CRIM 3300 Criminology Theory (3)

Analyzes sociological perspectives on criminology, criminal justice, and juvenile delinquency. Course addresses the nature and extent of crime nationally and internationally, evaluating the strengths and limitations of criminological theories developed to explain crime.

CRIM 3350 Gang and Small Group Deviance (3)

This course focuses on how groups like gangs can become deviant and engage in collective criminal activity. We primarily examine four topics -- social influence, social control, collective identity, and in-group dynamics -- playing particular attention to race, adolescence, gender, and street gang membership nationally, internationally, and trans-nationally.

CRIM 3500 Criminal Procedure and the Constitution (3)

This course examines the relationship between the US Constitution and criminal law. Particular attention is paid the role the Constitution plays in routine police activity such as traffic stops and the search of suspects. Additionally we examine how Constitutional Laws affect such areas as the gathering of evidence, pre-trail preparations, the rights of the accused, and the punishments available to the criminal justice system. Students will gain a firm foundation in how Constitutional principles undergird modern law enforcement, legal, and corrections paradigms.

CRIM 3610 Independent Reading Course (1-5)

Designed for individual student exploration of a given body of knowledge or a specific area of interest. Selected topics agreed upon between student and a member of the department faculty. Topic of the course, detailed learning outcomes, and means of evaluation to be negotiated between student and faculty member. Intended for criminology majors. May be repeated for credit if content differs.

CRIM 3750 GIS and Crime Mapping (3)

An introduction to the methods and application of computer aided mapping (primarily Geographic Information Systems) to analyze and interpret patterns and ecological trends in national and international crime data.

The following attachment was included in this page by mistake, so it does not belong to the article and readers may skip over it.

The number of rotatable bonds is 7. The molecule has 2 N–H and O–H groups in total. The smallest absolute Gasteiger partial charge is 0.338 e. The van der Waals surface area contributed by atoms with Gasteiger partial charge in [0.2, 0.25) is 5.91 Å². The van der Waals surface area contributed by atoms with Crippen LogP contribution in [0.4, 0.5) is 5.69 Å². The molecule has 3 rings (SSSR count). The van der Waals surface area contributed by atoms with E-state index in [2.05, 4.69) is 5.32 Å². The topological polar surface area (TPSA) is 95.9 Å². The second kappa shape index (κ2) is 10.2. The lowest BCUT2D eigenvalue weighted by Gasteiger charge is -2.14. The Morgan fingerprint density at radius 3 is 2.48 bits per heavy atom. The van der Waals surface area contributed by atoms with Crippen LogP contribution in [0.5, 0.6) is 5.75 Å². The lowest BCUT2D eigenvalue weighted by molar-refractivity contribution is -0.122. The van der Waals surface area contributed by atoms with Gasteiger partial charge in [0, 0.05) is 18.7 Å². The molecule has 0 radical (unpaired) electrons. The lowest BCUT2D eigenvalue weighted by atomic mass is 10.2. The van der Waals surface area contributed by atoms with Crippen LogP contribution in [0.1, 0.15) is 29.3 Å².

CRIM 3875 Criminology Lab (1-3)

Lab is designed to complement a 3000-level course, allowing the instructor and student to work collaboratively towards development of a course-related project. May be repeated for credit if content differs.

CRIM 4000 Advanced Studies in Criminology (3)

An advanced, in-depth analysis of a specific area or issue in a Criminology topic, leading to an independent research project. May be repeated for credit if content differs.

CRIM 4250 Corrections in Prisons (3)

This course will present basic theoretical constructs about the correctional experience and reentry, with special emphasis on evidence-based practices. This course explores historical and emerging developments in the correctional field, analyzing the strengths and weaknesses of correctional systems and the social environment within correctional institutions.

CRIM 4610 Independent Reading Course (1-5)

Designed for individual student exploration of a given body of knowledge or a specific ares of interest. Selected topics agreed upon between student and a member of the departmental faculty. Topic of the course, detailed learning outcomes, and means of evaluation to be negotiated between student and faculty member. Intended for majors. May be repeated for credit if content differs.

CRIM 4875 Advanced Criminology Lab (1-3)

Lab is designed to complement a 4000-level course, allowing the instructor and student to work collaboratively towards the development of a course related project. May be repeated for credit if content differs.

CRIM 4900 Senior Capstone in Criminology (3)

This course provides a culminating experience for criminology majors, allowing students to synthesize and apply criminological knowledge in preparation for a career. Students will use their criminology skills and knowledge to become familiar with the research, theories, and methods associated with an area of personal interest.